The lower portion of the pump 34 has a tubular nose 70 adapted to make a sliding seal inside the tubular receptacle 60. An O-ring seal 72 carried on the exterior of the nose seals to the inside wall of the receptacle. The pump depicted in the drawings can be a "free pump", i.e., a pump that can be passed down from the surface through the tubing by hydraulic pressure and releasably seated in the receptacle. The free pump is pumped down the tubing by fluid under pressure applied from the surface, and the pump can be removed from the receptacle and pumped to the surface by reversing the flow of fluid. The free pump illustrated in the drawings could be a piston-type free pump, and an example of such a free pump is the "Type A" hydraulic bottom hole piston pump manufactured by Kobe, Inc. Alternatively, other types of free pumps could be used, such as a jet pump or turbine pump.
The locking mandrel 28 has a tubular upper portion 73, also referred to as a running neck, that includes an inlet port (not shown) for receiving power fluid under high pressure from the tubing. The power fluid passes down through the passageway in the locking mandrel 28 and into the interior of the pump for operating the pump piston. An upper portion 74 of the pump 34 is attached to a tubular lower section 75 of the locking mandrel 28. An annular upper seal 76 seals the locking mandrel inside the landing nipple 30. The upper seal 76 and the lower seal 42 provide a sealed interior region in the annulus 68 inside the tubing between the upper and lower seals. The upper seal isolates this region of the tubing from the region above the upper seal in which power fluid under high pressure is pumped for operating the free pump. The locking mandrel locks to stop movement in the downward direction but allows movement in the upward direction for pump removal.
The pump can be a reciprocating piston pump having a suction at an intake port 77 at the bottom of the free pump for drawing well fluid into the pump. Once the free pump has been seated in the receptacle 60, oil or other hydraulic fluid under high pressure, referred to as power fluid, can be pumped down the portion of the tubing above the upper seal 76 to actuate the pump. The pump preferably has three series of circumferentially spaced apart discharge ports at three levels between the upper and lower seals, namely, a first series of upper discharge ports 78, a second series of intermediate discharge ports 80, and a third series of lower discharge ports 82. The power fluid actuates the lower piston and causes well fluid to flow upwardly from the well through the conduit or passageway extending through the tubing stop, packing mandrel, standing valve, safety valve and receptacle 60 and into the intake port of the free pump. Oil drawn into the pump from the well is discharged from the lower two series of discharge ports 80, 82. Exhaust power fluid from operation of the pump is discharged through the upper series of discharge ports 78. Exhaust power fluid and production well fluid discharged from the discharge ports are commingled in the annulus 68 between the pump and the inside wall of the power fluid tubing. The perforations 32 in the tubing communicate with the annulus 68, and the commingled fluid flows from the annulus inside the tubing through the perforations in the tubing and into the annulus 20 between the tubing and the casing 16. The commingled fluid is then returned to the surface. Continued pumping of power fluid for actuating the pump continuously draws production well fluid from the well and circulates it through the perforations and then through the annulus 20 to the surface.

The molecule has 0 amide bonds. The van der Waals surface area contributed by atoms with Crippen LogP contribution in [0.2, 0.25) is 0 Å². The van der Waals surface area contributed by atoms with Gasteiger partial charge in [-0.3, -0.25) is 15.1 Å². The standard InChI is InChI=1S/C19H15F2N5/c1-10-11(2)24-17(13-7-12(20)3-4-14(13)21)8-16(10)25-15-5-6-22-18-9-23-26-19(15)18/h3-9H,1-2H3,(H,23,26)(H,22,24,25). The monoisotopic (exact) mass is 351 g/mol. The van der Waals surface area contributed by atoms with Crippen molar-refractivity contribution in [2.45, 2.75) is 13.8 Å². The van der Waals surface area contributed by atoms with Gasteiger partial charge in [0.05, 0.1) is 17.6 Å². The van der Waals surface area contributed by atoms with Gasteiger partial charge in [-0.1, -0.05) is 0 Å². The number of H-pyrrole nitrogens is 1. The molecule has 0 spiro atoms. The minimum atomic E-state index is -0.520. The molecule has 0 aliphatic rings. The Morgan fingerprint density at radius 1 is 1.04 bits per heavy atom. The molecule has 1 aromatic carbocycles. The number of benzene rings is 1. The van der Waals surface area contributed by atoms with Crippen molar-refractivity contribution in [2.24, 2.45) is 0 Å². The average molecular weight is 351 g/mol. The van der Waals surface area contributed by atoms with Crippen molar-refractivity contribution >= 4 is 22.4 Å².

The packing mandrel, landing shoe assembly, standing valve, safety valve, and receptacle for the pump are landed on the tubing stop so that the receptacle is positioned a predetermined distance below the landing nipple 30, such that when the free pump is landed on the landing nipple, the nose of the free pump simultaneously seals inside the receptacle. The tubing is initially perforated a predetermined distance below the landing nipple such that when the pump is positioned in the receptacle, the outlet ports of the pump are in communication with the annulus 68 which, in turn, is in communication with the perforations of the tubing between the upper seal 74 and the lower seal 42.
Thus, the well can be produced after it stops flowing by natural reservoir pressure. The production tubing can be perforated by using the existing landing nipple 30 as an upper landing for the perforating equipment. The landing nipple then can be used as an upper landing while installing the lower landing for the pump. The existing tubing is then used to provide means for conducting well fluid to the surface during operation of the pump. This avoids the common practice of pulling the production tubing and installing a new string with a bottom hole assembly for accepting a conventional hydraulic pump. In addition, the method of this invention can avoid the need for using a gas lift which can be expensive because of the need for natural gas supplies, compressors, added tubing, and the like. When production is to be terminated, hydraulic fluid can be circulated from the annulus 20 outside the tubing and in through the perforations in the tubing and then up beneath the free pump to force the pump upwardly through the tubing to the surface.
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|CN100560977C||Sep 20, 2004||Nov 18, 2009||河南南阳市油田机械制造有限公司||Plunger type oil pump driven by linear motor|
|U.S. Classification||166/297, 166/369, 166/105, 166/382|
|International Classification||E21B43/12, E21B43/00|
|Cooperative Classification||E21B43/00, E21B43/129|
|European Classification||E21B43/12B12, E21B43/00|